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  • Worm's eye view

  • It's been two months since I wrote an article. A while back I committed to myself saying that every morning I will write for at least one hour. I followed it for five months, it helped me to write better. It helped me to bring out the creative part in me.

    But why did I stop writing? It was going well, I was able to publish articles once in two weeks if not every week. Did I run out of motivation?. Did I burn out?. Did I get bored?. No, none of these happened to me. The reason why I stopped writing is I was too focused on writing daily.

    Yes, you heard that right. I was too focused on writing. It didn't burn me out or I didn't get bored of it. In fact, I had many ideas about what to write, I was able to write more daily. I was too focused on writing that I felt the quality of my content or narration started deteriorating.

    Before writing this article, I had so many articles in my draft. I've put a week's effort in each and every article, but I felt it's not worth publishing. They didn't make the cut.

    Huh, the irony, when the article I am publishing after two months is an article about not writing articles.

    I was looking at the writing habit in a worm's eye view. I was too focused on it. I was too focused on the WHAT part instead of the WHY.

    What should I write next?

    What will make a good content?

    What are the ideas that need to go into a blog post?

    I eventually lost the focus on,

    Why did I decide to write?

    Why writing daily is important to me?

    When I started disdaining my drafts, initially I thought it's a burnout. Then I saw a pattern. The pattern which occurs when we are coding or when we are debugging something. If we are too focused on the problem or achieving something, our thoughts will be too restricted to the boundaries of the problem/goal and we won't be able to think outside those boundaries.

    It took me some time to realize it's not a burnout. If it were, I would've hit a reset button for that habit.

    Sometimes we focus too much on the task in the hand. Putting all our effort to complete the task but we eventually miss the bigger picture. The immediate task I had is writing daily to get more comfortable with creating contents and make writing a daily habit.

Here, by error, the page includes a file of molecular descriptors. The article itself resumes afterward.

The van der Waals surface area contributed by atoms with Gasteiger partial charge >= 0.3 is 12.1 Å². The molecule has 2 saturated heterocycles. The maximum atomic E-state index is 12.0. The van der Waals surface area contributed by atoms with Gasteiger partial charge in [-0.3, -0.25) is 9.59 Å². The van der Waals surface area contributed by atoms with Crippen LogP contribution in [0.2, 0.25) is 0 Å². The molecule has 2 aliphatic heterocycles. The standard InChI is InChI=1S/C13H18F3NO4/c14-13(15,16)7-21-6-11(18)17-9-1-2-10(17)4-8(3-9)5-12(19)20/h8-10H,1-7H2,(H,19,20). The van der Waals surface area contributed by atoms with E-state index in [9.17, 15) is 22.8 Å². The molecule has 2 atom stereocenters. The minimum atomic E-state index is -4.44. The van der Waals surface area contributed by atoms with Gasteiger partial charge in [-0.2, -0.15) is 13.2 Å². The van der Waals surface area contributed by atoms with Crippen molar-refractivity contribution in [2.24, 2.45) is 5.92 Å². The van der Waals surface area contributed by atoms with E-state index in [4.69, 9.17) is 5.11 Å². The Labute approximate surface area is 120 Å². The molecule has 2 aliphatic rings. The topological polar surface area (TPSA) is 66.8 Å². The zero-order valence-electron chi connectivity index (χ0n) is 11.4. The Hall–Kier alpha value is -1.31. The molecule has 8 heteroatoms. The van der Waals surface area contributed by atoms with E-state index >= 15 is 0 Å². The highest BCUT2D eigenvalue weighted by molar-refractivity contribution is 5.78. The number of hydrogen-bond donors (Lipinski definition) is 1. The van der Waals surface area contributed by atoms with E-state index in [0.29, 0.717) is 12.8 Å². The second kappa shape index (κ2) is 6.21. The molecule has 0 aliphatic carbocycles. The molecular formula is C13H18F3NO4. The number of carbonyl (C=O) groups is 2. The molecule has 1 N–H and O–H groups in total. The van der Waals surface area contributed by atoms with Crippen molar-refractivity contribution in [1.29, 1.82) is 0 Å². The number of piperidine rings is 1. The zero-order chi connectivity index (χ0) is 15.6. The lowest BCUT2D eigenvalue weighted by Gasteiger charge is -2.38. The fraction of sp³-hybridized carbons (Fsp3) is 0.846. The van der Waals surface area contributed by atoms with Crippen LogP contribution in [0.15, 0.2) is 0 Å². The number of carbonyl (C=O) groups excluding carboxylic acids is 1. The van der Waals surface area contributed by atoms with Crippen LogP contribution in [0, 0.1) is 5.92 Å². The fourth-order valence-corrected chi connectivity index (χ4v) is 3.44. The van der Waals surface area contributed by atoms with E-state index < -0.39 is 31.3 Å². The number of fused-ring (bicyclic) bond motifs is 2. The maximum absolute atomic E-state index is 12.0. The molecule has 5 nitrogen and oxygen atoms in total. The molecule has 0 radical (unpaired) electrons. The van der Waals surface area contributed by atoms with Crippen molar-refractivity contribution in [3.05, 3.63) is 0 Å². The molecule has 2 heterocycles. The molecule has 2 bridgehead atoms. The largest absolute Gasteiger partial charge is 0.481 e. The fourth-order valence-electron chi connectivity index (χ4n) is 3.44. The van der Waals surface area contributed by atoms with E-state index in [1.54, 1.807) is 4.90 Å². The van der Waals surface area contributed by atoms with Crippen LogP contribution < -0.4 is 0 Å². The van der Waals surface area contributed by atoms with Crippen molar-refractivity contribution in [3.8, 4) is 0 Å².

But always the bigger picture is to write quality blog posts. Write something that people will read, something which requires their attention. By focusing on the immediate tasks of writing daily without breaking the streak, I was in an illusion of continuing my journey towards the destination but I was not in the right course.

    I was not in the right course towards my goal. This brings us to an interesting topic called the one-degree mistake.

    When an aircraft departs from a place, it's path is set to the destination. Then it starts flying towards the destination. But that's not enough for an aircraft to reach its destination. When it's in the air, it's course is altered by wind, the aircraft drift from the intended course.

    If the aircraft is off by one degree from its course, for every 60 miles of its flight, it will miss the target by one mile.

    Imagine it's going to U.S.A from India. The distance is approximately 8,431 miles, if the aircraft is off by one degree it will arrive at the destination off by 141 miles. Remember, we are talking about just one degree off the course, if it's 5 degrees, it's off by 700 miles.

    So, the aircraft needs a continuous course correction to reach any destination.

    This shows that how small mistakes can affect the journey towards our goal. The one-degree mistakes. The mistakes we think it's negligible, but unknowingly it will have a big impact on our journey. We have to identify those mistakes and correct them.

    My goal was to write good articles, write something that people want to read. But my one-degree mistake was the worm's eye view. I was too focused on keeping up my daily streak, then realized my articles were lacking more quality than I expected and none of the articles I wrote was satisfying.

    Both One degree mistake and Worm's eye view emphasizes the same theme – your core values and your core goals.

    Never forget your core values by focusing on the immediate tasks.

    Next time when you're working towards your goal. Take a step back, get off from the worm's eye view. Look at the bigger picture in the bird's eye view and make yourself aware of your one-degree mistakes. Do continuous course correction to reach your desired goals.

    Bon Voyage ✈️